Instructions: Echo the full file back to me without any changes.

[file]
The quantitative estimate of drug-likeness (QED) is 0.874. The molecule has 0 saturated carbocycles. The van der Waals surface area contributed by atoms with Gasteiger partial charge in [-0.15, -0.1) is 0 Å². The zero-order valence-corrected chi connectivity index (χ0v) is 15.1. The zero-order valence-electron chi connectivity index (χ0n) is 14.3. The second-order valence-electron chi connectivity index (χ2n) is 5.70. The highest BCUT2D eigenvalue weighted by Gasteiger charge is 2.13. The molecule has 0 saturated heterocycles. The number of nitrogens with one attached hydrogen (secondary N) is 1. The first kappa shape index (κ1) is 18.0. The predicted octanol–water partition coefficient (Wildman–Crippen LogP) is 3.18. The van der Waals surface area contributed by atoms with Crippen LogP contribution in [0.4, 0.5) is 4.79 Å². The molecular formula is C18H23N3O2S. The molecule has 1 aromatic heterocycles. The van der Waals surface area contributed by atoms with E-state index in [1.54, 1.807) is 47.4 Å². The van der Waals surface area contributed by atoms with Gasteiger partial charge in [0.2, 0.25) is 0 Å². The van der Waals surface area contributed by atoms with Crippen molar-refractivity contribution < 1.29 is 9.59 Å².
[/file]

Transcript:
The quantitative estimate of drug-likeness (QED) is 0.874. The molecule has 0 saturated carbocycles. The van der Waals surface area contributed by atoms with Gasteiger partial charge in [-0.15, -0.1) is 0 Å². The zero-order valence-corrected chi connectivity index (χ0v) is 15.1. The zero-order valence-electron chi connectivity index (χ0n) is 14.3. The second-order valence-electron chi connectivity index (χ2n) is 5.70. The highest BCUT2D eigenvalue weighted by Gasteiger charge is 2.13. The molecule has 0 saturated heterocycles. The number of nitrogens with one attached hydrogen (secondary N) is 1. The first kappa shape index (κ1) is 18.0. The predicted octanol–water partition coefficient (Wildman–Crippen LogP) is 3.18. The van der Waals surface area contributed by atoms with Crippen LogP contribution in [0.4, 0.5) is 4.79 Å². The molecular formula is C18H23N3O2S. The molecule has 1 aromatic heterocycles. The van der Waals surface area contributed by atoms with E-state index in [1.54, 1.807) is 47.4 Å². The van der Waals surface area contributed by atoms with Gasteiger partial charge in [0.2, 0.25) is 0 Å². The van der Waals surface area contributed by atoms with Crippen molar-refractivity contribution < 1.29 is 9.59 Å².